EXECUTE

SQLExecute an ad-hoc or prepared statement.
CassandraSupported in Java.
CosmosdbUnsupported
CouchbaseSupported, similar to SQL.
MongoDBUnsupported

GRANT/REVOKE

SQLGrant/REVOKE permissions for specific operation on the data set
CassandraGRANT, REVOKE
CosmosDBAPI support
CouchbaseGRANT ROLE, REVOKE ROLE
MongoDBTBD??

DESCRIBE statement

SQLDescribes the schema of a table
CassandraDESCRIBE
CosmosdbUnsupported
CouchbaseINFER describes the schema of the documents
MongoDBCompass tool — graphical only.

TRUNCATE statement

SQLTruncates the data in the table without altering security or physical schema.
CassandraTRUNCATE
CosmosDBUnsupported
CouchbaseFLUSH operation
MongoDBUnsupported.  Workaround via remove collection, recreate with the same security settings.

Value Logic (boolean values)

SQLTrue, False, NULL (Unknown)
CassandraTrue, False, NULL (Unknown)
CosmosdbTrue, False, NULL (Unknown)
CouchbaseTrue, False, NULL (Unknown), Missing

https://docs.couchbase.com/server/4.0/n1ql/n1ql-language-reference/booleanlogic.html

MongoDBTrue, False, NULL (Unknown)

Query Optimizer: Type of Optimizer

SQLRule-based and cost-based optimizer.  Does query rewrites, index selection, join ordering, join type selection and position of the tablers (inner/outer, hash-table build/probe)
CassandraRule-based optimizer.  Index selection for the single table is done since there are no joins.
CosmosDBRule-based optimizer mainly does index selection.
CouchbaseRule-based optimizer, index(es) selection.  Block Nested Loop join by default but supports hash join via user hint in the query.
MongoDB“Shape-based” optimizer according to the docs.  Each new query is matched with a query based on the “shape”.  The first time a query is run, the optimizer does index selection, but when there are multiple candidates, it’ll run multiple queries concurrently to see who returns the results first.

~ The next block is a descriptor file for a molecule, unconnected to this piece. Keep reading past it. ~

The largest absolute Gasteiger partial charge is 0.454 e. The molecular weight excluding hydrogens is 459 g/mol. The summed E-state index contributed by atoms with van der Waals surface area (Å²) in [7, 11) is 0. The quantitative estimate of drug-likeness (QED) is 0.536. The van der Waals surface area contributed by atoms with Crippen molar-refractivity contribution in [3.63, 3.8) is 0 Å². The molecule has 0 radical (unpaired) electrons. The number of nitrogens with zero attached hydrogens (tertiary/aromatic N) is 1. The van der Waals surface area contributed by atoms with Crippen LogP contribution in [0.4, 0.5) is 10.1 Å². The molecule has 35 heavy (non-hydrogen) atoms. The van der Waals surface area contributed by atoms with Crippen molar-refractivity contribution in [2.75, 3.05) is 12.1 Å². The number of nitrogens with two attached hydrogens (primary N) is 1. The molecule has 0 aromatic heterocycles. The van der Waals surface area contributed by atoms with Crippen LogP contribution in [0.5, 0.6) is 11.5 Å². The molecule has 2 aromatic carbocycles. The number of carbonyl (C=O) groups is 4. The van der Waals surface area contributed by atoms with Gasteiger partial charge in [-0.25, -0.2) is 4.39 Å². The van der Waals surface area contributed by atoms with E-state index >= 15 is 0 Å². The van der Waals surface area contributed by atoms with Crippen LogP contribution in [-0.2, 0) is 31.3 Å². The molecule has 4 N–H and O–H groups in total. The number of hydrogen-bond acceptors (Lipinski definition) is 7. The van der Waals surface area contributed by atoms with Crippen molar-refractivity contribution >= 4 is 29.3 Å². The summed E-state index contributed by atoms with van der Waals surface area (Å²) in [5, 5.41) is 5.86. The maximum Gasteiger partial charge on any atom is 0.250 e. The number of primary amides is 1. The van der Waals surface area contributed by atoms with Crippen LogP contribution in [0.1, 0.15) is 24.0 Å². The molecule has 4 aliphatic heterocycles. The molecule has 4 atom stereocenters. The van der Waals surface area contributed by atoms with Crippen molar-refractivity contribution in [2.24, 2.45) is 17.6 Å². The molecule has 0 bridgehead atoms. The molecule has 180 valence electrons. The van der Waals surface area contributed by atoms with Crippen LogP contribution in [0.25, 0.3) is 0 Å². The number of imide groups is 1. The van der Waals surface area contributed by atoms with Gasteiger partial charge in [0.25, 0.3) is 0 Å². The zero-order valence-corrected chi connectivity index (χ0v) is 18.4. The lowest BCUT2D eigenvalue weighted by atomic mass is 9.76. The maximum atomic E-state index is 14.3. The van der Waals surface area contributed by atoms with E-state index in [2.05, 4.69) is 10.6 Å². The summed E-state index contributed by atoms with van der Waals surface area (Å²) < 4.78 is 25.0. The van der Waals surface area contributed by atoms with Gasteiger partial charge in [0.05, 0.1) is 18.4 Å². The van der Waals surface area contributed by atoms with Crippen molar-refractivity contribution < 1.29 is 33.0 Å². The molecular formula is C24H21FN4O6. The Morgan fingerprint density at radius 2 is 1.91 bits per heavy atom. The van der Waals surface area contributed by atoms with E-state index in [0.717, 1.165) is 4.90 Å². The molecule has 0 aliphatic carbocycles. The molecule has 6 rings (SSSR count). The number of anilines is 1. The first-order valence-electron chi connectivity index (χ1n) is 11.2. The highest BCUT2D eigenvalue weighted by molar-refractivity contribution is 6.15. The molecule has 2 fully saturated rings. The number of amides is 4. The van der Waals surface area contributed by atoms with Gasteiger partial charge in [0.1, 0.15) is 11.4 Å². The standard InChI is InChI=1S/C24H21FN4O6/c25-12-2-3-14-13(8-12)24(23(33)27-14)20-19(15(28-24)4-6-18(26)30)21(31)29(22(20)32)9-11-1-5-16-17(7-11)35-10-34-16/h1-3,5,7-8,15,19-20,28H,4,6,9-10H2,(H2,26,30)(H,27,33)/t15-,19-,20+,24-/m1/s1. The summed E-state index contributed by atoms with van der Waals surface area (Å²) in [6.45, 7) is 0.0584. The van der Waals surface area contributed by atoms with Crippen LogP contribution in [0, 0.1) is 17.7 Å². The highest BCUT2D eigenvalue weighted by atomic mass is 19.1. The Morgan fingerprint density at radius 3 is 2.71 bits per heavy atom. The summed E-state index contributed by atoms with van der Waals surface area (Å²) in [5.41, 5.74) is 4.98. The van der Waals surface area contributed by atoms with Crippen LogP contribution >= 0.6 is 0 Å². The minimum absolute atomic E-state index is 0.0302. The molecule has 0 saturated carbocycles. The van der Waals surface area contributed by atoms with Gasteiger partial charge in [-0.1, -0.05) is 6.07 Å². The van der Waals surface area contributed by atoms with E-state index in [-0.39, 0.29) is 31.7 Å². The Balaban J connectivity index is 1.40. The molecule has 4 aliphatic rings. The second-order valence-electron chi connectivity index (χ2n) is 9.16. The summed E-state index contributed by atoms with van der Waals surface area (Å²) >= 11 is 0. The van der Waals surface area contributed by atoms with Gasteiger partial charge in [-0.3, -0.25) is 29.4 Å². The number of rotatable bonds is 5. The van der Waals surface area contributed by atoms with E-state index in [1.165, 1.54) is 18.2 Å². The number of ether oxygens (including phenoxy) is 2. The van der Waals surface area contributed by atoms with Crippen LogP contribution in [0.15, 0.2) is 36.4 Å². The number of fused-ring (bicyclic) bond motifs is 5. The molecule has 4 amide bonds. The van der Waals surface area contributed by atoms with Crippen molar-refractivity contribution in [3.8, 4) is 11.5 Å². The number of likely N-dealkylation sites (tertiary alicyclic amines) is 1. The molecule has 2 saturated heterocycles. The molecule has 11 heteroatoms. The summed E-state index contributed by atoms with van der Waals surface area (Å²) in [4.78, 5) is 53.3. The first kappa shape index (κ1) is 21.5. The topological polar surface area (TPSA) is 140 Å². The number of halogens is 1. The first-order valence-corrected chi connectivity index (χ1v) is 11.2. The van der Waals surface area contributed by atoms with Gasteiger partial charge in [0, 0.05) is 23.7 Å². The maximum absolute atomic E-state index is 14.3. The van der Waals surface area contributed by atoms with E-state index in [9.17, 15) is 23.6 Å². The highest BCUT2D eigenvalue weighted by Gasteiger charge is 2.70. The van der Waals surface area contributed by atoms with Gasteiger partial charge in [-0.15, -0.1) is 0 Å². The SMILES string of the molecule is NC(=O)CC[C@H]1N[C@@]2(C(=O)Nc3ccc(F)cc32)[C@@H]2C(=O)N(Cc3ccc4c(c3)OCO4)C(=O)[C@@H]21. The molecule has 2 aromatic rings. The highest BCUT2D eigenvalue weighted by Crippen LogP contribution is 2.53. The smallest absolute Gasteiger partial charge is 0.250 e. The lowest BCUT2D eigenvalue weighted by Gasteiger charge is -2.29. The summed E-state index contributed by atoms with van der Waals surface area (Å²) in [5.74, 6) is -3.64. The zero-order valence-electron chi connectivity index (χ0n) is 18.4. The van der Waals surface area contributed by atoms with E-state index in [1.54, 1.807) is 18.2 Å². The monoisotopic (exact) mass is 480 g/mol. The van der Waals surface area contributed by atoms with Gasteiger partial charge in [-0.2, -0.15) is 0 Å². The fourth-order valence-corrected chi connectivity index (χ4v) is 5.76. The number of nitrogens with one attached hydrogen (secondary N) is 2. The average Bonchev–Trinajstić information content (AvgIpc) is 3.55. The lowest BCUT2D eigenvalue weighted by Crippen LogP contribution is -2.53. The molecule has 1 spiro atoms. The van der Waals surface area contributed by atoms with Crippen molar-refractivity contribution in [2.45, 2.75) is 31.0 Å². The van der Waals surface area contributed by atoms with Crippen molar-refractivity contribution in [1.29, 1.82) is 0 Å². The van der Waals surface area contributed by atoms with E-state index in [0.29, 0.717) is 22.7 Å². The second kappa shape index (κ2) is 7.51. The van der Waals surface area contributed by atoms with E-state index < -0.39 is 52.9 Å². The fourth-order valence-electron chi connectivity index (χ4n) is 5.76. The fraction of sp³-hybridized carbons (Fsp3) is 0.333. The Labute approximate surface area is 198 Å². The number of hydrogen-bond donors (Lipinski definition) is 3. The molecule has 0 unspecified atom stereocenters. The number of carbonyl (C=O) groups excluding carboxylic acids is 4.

Query Optimizer: Index Selection

SQLYes
CassandraYes
CosmosDBYes
CouchbaseYes
MongoDBYes

Query Optimizer: Query Rewrite

SQLRewrite parts of the query to logical equivalent to better performance. E.g. Subquery rewrite, view folding, join type conversion, constant expression evaluation, etc.
CassandraNone
CosmosdbNo known rewrites
CouchbaseBasic query rewrite.  LEFT OUTER to INNER when applicable, constant expression evaluation.
MongoDBNone

Query Optimization: JOIN Type

SQLChoose the most efficient index, from the available join types.
CassandraNot applicable since joins are unsupported.
CosmosDBNot clearly documented.
CouchbaseNested loop by default. Hash join by user hint.
MongoDBJust the nested loop is supported.

TRANSACTION support.  

SQLACID support with multi-row and multi-statement support.
CassandraNo
CosmosdbYes
CouchbaseNo
MongoDBYes, in 4.0

Indexes

SQLData structures maintained to speed up the query performance.  Indexes are
CassandraSupports primary, secondary, array-indexes.  Need to install and index the data on SOLR for a search index.
CosmosDBIndexes everything by default: scalars, arrays.  No support for the search index.
CouchbaseSupports primary, secondary, composite, functional, adaptive, search, spatial, partitioned and replica index.  Indexes are eventually consistent.
MongoDBSupports primary, secondary, composite, search, spatial, partitioned and replica index.  The search index is simplistically created on a B-Tree.

SQL: Datatype support.

SQLExtensive numerical, character, date-time data type support.
CassandraNumeric, decimal, double. Int, float, varint, Timestamp, collection (set, list)
CosmosDBJSON data types: numeric, string, boolean, object, arrays
CouchbaseJSON data types: numeric, string, boolean, object, arrays
MongoDBJSON data types: numeric, string, boolean, object, arrays and custom extensions for the timestamp datatype.

Conclusion:

The popular NoSQL databases have tried to extend and support the declarative SQL for the respective data model and architectures. So, it’s important to understand the capabilities, limitations of the features and architecture during the evaluation.

References:

  1. The Unreasonable Effectiveness of SQL

Posted by Keshav Murthy

Keshav Murthy is a Senior Director at Couchbase R&D. Previously, he was a Senior Director at MapR, Senior Architect for IBM, with more than 20 years experience in database design & development. He lead the SQL and NoSQL R&D team at IBM Informix. He has received two President's Club awards at Couchbase, two Outstanding Technical Achievement Awards at IBM. Keshav has a bachelors degree in Computer Science and Engineering from the University of Mysore, India, holds eight US patents and invented databases for systems of engagement.